The relationship between repetitive negative thinking and shifting internally-oriented attention: Modality matters

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Copyright: Martin, Ann
Abstract
There is currently limited theoretical understanding of the mechanisms driving Repetitive Negative Thinking (RNT) transdiagnostically, as most research has examined RNT with a disorder-specific focus (e.g., rumination in depression, worry in generalised anxiety disorder). The Impaired Disengagement Hypothesis (IDH; Koster et al., 2011) proposed a role for impaired attention-shifting in depressive rumination. However, only one published study has examined the relationship between internally-focused attention-shifting from verbal material and RNT; notably, RNT was indexed with disorder-specific measures (Beckwé et al., 2014). That is, no study has examined the link between attention-shifting and RNT assessed by a transdiagnostic measure (not contaminated by disorder-specific features). This thesis aimed to: (i) investigate whether internal verbal attention-shifting biases are related to RNT transdiagnostically, and (ii) determine the content-specificity of any such biases. Study 1 assessed RNT with disorder-specific and transdiagnostic measures, and found no evidence for a reliable relationship between RNT and slowed internal verbal attention-shifting. This study highlighted the need for validated RNT-relevant stimuli; Studies 2a and 2b developed and validated such stimuli. Study 3 used these stimuli to investigate the relationship between verbal RNT and attention-shifting performance; Bayes Factors provided evidence that elevated RNT was not associated with attention-shifting from negative RNT-relevant stimuli. Study 4 aimed to investigate whether this finding was due to modality (i.e., verbal vs. visual) mediating the relationship between attention-shifting and RNT. Given the exploratory nature of this study, its scope was reduced to depressive rumination to allow for the development of a novel in vivo measure of RNT severity across modalities. Data collection was terminated during the pilot phase owing to COVID-19. Overall, the findings of this thesis suggest that the shifting of internal verbal attention is unlikely to play a role in the maintenance of verbal RNT. However, the relationship between visual attention-shifting and imagery-based RNT remains unclear. The thesis highlights the need for precision when investigating the cognitive mechanisms of RNT, and made steps towards this by developing validated RNT-relevant stimuli and an in vivo measure of RNT.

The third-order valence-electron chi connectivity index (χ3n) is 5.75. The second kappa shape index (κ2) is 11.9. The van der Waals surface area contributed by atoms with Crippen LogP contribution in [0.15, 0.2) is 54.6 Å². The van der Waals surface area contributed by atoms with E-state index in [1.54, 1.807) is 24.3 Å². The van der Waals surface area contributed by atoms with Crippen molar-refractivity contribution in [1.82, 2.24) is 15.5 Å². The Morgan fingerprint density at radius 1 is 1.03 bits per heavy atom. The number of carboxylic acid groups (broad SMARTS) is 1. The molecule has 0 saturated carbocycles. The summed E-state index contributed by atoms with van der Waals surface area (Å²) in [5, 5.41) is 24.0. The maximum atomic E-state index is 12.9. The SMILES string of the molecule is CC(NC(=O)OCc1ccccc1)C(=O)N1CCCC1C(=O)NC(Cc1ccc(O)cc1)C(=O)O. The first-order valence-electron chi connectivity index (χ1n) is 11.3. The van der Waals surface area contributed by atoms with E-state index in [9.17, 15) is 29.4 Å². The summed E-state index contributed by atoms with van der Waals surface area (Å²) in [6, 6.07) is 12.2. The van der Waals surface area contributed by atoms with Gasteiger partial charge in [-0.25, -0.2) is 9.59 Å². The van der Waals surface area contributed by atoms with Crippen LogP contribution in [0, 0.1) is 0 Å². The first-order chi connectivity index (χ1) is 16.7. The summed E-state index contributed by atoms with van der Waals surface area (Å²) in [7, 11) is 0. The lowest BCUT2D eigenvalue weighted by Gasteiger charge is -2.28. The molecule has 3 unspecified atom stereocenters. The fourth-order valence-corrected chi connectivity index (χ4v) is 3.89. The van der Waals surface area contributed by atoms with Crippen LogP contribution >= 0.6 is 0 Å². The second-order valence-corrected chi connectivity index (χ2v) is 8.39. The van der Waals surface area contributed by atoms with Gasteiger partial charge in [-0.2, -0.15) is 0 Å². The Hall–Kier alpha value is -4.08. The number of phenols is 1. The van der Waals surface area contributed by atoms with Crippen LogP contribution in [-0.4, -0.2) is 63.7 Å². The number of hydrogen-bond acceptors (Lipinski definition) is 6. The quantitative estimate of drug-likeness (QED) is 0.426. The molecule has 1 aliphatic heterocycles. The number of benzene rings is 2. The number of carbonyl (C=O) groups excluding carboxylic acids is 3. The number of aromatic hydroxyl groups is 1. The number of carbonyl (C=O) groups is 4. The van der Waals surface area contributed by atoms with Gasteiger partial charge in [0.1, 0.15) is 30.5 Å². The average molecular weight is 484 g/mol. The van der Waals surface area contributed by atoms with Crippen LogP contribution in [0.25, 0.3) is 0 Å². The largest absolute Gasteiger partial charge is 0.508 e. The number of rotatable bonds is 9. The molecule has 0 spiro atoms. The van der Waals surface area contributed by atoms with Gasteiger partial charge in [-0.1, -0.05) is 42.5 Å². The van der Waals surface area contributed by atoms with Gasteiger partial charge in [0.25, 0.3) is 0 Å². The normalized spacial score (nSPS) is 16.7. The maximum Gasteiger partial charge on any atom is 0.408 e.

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Publication Year
2021
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Thesis
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PhD Doctorate
UNSW Faculty